16.401 review of Culture, Technology, Communication; CATaC

From: Humanist Discussion Group (by way of Willard McCarty willard.mccarty@kcl.ac.uk)
Date: Mon Jan 06 2003 - 08:00:43 EST

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                   Humanist Discussion Group, Vol. 16, No. 401.
           Centre for Computing in the Humanities, King's College London
                         Submit to: humanist@princeton.edu

             Date: Mon, 06 Jan 2003 09:57:14 +0000
             From: Willard McCarty <willard.mccarty@kcl.ac.uk>
             Subject: review of Culture, Technology, Communication; CATaC

    Humanists will likely be interested in a very recent review of Charles Ess
    and Fay Sudweeks, eds., Culture, Technology, Communication: Towards an
    Intercultural Global Village (SUNY Press, 2001), by Michel J Menou (City
    University, London), in the Resource Center for Cyberculture Studies, at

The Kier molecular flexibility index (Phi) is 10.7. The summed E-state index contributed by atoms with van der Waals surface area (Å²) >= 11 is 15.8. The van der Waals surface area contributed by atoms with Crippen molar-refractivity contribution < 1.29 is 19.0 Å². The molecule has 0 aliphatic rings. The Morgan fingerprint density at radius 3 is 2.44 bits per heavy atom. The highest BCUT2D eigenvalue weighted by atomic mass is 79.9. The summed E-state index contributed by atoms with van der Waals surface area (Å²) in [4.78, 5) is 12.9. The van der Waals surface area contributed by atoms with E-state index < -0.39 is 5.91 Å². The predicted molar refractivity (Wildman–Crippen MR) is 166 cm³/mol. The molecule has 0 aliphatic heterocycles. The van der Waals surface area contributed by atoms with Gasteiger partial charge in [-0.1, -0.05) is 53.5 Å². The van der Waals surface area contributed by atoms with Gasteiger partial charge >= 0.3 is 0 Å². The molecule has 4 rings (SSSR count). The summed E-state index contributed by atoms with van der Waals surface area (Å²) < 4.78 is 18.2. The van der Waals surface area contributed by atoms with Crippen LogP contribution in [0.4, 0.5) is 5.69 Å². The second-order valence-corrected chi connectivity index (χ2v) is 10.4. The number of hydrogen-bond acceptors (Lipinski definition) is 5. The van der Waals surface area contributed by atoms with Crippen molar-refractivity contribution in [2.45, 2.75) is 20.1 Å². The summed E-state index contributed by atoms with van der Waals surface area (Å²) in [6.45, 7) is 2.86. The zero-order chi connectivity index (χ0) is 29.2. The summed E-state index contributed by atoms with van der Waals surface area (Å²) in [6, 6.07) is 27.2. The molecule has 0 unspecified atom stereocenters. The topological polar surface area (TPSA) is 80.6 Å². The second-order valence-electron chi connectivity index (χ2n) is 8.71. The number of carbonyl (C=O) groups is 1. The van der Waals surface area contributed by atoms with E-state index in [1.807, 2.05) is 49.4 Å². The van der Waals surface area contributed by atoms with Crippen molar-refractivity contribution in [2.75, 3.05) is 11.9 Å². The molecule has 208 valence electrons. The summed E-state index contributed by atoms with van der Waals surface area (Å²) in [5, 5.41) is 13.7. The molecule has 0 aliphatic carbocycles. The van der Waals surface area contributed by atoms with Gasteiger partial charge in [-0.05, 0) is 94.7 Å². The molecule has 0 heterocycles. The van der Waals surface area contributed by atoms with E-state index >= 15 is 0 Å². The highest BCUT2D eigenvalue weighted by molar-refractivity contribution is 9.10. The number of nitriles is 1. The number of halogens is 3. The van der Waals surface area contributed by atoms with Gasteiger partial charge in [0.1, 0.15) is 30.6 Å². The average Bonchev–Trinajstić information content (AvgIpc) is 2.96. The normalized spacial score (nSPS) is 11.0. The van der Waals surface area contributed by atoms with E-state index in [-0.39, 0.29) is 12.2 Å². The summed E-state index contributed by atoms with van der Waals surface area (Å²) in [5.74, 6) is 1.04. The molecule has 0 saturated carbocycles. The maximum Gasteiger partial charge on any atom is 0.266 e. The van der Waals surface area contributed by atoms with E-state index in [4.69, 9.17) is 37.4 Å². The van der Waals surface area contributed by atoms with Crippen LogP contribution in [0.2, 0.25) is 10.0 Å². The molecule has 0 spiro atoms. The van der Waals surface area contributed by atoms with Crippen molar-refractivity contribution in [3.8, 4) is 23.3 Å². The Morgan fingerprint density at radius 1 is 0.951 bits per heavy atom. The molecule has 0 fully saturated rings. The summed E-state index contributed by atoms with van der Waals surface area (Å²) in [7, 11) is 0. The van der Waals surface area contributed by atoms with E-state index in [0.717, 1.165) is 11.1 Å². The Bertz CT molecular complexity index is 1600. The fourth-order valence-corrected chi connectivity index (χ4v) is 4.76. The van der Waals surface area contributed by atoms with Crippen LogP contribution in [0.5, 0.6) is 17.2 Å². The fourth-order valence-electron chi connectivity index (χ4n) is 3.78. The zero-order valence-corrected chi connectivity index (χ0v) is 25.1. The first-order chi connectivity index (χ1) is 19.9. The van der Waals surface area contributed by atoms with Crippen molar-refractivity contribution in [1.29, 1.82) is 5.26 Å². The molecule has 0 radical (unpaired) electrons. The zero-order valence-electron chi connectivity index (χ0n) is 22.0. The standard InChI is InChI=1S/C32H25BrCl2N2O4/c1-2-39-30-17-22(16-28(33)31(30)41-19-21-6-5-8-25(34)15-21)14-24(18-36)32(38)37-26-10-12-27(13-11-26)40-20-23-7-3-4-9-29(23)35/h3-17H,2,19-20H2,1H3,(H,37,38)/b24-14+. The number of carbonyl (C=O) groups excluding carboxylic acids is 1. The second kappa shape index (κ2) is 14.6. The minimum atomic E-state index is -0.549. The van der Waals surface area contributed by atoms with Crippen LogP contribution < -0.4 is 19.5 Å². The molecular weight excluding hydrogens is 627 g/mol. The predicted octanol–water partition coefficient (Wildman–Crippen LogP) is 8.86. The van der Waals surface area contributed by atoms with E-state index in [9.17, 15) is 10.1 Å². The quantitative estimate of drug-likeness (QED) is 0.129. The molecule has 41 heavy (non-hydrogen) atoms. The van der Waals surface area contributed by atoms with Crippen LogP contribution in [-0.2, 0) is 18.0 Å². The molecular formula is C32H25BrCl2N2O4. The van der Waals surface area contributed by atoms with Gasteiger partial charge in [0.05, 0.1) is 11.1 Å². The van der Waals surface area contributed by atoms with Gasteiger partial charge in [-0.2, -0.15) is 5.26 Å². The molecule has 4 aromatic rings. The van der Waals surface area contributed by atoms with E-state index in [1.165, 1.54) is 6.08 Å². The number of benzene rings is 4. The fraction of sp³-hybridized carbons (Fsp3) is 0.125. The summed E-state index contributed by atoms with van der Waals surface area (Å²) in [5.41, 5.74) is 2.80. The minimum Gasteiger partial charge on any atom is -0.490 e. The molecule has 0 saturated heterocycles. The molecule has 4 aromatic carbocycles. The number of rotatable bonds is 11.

http://www.com.washington.edu/rccs/booklist.asp. Those who are unaware of
    the conference series from which this book comes, Cultural Attitudes
    Towards Technology and Communication (CATaC), the review and reply by Ess
    and Sudweeks will provide a good introduction. As Menou says in the first
    paragraph of his review,

    >Among the many articles of faith brought by contemporary ICTheria is the
    >notion of a new culture taking shape in a cyberspace that would be
    >populated by ethereal creatures belonging only to this new universe.
    >Within such a context, this book is extremely useful in bringing the hot
    >air balloon closer to the ground. Even the dogs that covertly exchange
    >emails, according to a famous cartoon, have a real dog's life, like most
    >other users of the Internet.

    The interesting problem, of course, is how life in the balloon and life on
    the ground interact, how life changes as a result of the choices we make,
    don't make, cannot make. For me the work of CATaC is one of the several
    signs that life in the large and ill-defined commons we inhabit and study
    is maturing. In any case, if CATaC comes within physical range, I recommend
    it strongly. Otherwise, there's the book reviewed above and the Proceedings
    volumes of CATaC 2000 (Perth) and 2002 (Montreal), for which see


    Dr Willard McCarty | Senior Lecturer | Centre for Computing in the
    Humanities | King's College London | Strand | London WC2R 2LS || +44 (0)20
    7848-2784 fax: -2980 || willard.mccarty@kcl.ac.uk

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